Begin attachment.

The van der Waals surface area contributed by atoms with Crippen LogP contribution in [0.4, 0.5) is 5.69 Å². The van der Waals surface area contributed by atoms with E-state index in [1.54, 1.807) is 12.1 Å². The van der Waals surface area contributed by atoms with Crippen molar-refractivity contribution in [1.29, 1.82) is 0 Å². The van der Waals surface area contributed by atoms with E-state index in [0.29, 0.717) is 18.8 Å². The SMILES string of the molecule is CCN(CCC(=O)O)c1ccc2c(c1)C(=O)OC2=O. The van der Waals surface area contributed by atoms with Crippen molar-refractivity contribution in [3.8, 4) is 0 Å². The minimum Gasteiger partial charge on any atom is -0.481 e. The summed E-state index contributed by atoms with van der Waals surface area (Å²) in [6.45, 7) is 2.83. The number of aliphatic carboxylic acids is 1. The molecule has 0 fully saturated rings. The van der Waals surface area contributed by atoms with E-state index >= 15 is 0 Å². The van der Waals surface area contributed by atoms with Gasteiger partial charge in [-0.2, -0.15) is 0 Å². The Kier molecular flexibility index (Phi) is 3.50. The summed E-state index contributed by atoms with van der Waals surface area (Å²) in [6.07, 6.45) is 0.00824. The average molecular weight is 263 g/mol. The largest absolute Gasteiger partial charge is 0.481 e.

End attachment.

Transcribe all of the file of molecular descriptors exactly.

The van der Waals surface area contributed by atoms with Crippen LogP contribution in [0.4, 0.5) is 5.69 Å². The van der Waals surface area contributed by atoms with E-state index in [1.54, 1.807) is 12.1 Å². The van der Waals surface area contributed by atoms with Crippen molar-refractivity contribution in [1.29, 1.82) is 0 Å². The van der Waals surface area contributed by atoms with E-state index in [0.29, 0.717) is 18.8 Å². The SMILES string of the molecule is CCN(CCC(=O)O)c1ccc2c(c1)C(=O)OC2=O. The van der Waals surface area contributed by atoms with Crippen molar-refractivity contribution in [3.8, 4) is 0 Å². The minimum Gasteiger partial charge on any atom is -0.481 e. The summed E-state index contributed by atoms with van der Waals surface area (Å²) in [6.45, 7) is 2.83. The number of aliphatic carboxylic acids is 1. The molecule has 0 fully saturated rings. The van der Waals surface area contributed by atoms with E-state index >= 15 is 0 Å². The van der Waals surface area contributed by atoms with Gasteiger partial charge in [-0.2, -0.15) is 0 Å². The Kier molecular flexibility index (Phi) is 3.50. The summed E-state index contributed by atoms with van der Waals surface area (Å²) in [6.07, 6.45) is 0.00824. The average molecular weight is 263 g/mol. The largest absolute Gasteiger partial charge is 0.481 e.